With a new coach expected to lead a new era at AC Milan this season, the Rossoneri will need to eradicate the same old mistakes from their game if they are to make Pippo Inzaghi's regime a success.
Defensive errors cost the side dearly in a 2-1 preseason friendly defeat in Valencia on Sunday night, and it is clear that one of Inzaghi's men still have much to improve on.
While Cristian Zapata was at fault for the opening goal, newly signed goalkeeper Diego Lopez got off to a shaky start with a fumble that nearly cost Milan again soon after, before being beaten at his near post for the second goal.
The Spaniard's arrival has largely been welcomed, as he is expected to bring solidity to the defensive line as well as his shot-stopping ability, and it is hoped that he is merely getting mistakes out of his system now before the new campaign begins.
Meanwhile, Keisuke Honda's free-kick was undoubtedly the highlight of the game, but there was one particular aspect of Milan's play that was concerning.
During the final few months of Massimiliano Allegri's tenure through to Clarence Seedorf's stint in charge last season, there was a fear that Milan lacked an identity and a style of play that the players were comfortable with.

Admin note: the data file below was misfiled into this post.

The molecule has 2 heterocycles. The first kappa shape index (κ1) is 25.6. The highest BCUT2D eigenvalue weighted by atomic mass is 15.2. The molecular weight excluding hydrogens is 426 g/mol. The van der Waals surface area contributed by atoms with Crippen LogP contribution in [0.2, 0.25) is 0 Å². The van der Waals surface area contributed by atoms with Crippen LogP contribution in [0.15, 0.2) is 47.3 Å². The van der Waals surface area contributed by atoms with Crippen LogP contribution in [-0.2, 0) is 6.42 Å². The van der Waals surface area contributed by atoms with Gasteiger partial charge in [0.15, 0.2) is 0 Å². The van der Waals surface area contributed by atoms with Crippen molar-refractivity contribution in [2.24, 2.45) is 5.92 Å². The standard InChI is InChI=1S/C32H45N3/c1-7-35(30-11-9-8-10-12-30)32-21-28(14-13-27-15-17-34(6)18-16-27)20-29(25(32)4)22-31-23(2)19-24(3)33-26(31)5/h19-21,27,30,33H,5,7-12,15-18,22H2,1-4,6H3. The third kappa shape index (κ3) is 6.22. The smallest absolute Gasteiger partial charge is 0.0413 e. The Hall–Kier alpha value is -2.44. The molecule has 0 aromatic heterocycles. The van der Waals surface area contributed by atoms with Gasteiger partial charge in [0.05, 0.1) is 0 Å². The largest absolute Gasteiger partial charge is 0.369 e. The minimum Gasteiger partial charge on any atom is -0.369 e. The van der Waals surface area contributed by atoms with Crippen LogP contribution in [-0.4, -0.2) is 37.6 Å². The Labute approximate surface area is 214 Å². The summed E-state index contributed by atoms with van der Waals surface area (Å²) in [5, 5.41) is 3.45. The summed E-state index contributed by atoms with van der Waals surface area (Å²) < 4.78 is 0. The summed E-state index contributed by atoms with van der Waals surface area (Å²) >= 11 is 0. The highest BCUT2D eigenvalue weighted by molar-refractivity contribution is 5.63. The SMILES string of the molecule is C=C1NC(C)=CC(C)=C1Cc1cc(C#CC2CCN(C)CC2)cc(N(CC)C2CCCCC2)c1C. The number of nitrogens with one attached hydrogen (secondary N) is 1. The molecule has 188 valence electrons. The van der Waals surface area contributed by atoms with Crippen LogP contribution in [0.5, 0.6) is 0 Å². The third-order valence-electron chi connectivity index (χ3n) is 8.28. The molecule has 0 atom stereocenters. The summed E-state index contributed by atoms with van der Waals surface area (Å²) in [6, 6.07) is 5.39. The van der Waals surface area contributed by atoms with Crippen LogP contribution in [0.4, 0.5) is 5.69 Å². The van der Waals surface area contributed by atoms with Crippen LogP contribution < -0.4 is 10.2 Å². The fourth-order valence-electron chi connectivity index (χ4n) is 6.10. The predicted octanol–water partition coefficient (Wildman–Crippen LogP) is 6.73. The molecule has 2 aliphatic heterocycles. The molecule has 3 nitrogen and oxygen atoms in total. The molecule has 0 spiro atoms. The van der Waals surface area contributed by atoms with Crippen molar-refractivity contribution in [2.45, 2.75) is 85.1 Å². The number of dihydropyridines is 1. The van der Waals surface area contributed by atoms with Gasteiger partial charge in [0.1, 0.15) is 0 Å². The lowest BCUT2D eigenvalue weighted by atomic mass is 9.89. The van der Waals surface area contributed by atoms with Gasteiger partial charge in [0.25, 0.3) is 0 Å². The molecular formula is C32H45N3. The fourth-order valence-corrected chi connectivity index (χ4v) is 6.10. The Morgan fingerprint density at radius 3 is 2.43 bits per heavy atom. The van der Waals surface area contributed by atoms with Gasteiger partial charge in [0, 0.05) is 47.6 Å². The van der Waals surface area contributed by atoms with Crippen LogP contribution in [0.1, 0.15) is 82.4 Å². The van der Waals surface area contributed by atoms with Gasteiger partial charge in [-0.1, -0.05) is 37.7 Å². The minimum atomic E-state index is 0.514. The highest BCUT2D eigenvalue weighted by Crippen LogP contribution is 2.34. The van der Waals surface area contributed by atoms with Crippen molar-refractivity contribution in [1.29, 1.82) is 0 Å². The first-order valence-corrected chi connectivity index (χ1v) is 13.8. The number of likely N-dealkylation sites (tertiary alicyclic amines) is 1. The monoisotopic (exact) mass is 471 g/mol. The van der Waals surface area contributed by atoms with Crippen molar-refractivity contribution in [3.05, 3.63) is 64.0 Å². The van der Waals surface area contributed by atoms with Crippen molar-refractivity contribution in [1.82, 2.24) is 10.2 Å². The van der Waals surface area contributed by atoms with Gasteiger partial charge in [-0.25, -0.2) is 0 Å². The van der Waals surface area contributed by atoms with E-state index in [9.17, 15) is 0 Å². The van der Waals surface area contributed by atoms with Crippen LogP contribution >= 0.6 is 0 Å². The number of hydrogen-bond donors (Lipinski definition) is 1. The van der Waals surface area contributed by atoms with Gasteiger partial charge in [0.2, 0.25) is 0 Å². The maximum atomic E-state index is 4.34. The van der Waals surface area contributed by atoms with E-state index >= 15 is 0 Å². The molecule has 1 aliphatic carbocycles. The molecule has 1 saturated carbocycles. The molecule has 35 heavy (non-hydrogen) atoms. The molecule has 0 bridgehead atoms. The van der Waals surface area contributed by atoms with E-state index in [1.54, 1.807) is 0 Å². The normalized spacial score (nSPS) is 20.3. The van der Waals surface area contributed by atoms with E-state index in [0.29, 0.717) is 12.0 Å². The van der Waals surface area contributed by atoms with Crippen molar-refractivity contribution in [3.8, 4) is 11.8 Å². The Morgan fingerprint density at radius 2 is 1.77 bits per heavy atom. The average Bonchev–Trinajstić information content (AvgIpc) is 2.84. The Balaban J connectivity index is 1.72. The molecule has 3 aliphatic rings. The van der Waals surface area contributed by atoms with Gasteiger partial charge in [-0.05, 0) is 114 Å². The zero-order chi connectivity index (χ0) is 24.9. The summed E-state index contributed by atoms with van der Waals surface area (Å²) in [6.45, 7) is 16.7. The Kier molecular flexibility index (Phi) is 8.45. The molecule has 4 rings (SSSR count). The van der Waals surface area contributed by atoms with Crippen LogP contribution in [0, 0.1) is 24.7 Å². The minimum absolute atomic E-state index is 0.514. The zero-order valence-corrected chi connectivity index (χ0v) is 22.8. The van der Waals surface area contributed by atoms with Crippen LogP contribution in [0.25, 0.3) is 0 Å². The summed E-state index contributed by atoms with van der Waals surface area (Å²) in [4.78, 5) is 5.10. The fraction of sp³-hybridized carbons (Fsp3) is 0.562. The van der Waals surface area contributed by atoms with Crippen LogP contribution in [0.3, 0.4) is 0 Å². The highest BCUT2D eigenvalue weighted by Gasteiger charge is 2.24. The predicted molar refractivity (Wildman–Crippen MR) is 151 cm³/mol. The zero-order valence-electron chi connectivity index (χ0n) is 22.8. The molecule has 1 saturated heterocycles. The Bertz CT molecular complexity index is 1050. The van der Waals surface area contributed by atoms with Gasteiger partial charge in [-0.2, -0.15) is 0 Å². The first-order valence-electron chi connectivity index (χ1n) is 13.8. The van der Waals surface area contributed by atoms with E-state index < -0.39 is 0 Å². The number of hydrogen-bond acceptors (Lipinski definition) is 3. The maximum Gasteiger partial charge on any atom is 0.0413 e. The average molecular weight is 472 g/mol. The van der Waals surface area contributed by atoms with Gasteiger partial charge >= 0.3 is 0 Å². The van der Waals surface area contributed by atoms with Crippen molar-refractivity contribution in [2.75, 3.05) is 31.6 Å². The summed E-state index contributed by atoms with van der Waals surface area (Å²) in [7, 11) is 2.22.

While Inzaghi has impressed in this respect as preseason preparations have gone on, with both his tactics and system, there seems to be a breakdown or lack of recognition over which players should have which roles in the side.
Ultimately, as Milan's best passer of the ball, youngster Bryan Cristante should arguably be given possession at every available opportunity in order to start build-up play and construct attacking moves.
His passing range is second to none, and as a result it is his biggest strength, therefore the first thought that should cross the minds of the likes of Zapata, Daniele Bonera and Sully Muntari is to find him and use him.
Instead, the majority of the time Milan lost possession via long balls from the defenders. On the rare occasions Cristante was able to get on the ball, he was able to spread play neatly -- as he has done throughout the preseason schedule.
The 19-year-old should share responsibility for this failure, too, in that he perhaps doesn't make himself available in space regularly enough.
However, with encouragement and the faith of his teammates, he will likely continue to grow into that role in the absence of Riccardo Montolivo.
It remains to be seen whether or not he is deployed so deep when Nigel De Jong returns in the coming weeks, but it is clear that from an offensive point of view he is vital to Milan's progression this season if he can be consistent.
While there were some encouraging signs from Milan, Inzaghi still has a significant amount of work to do ahead of the new season. Optimism and belief can get a club only so far, and so it will be up to the coach and the players to deliver on the pitch with the season opener against Lazio creeping ever closer.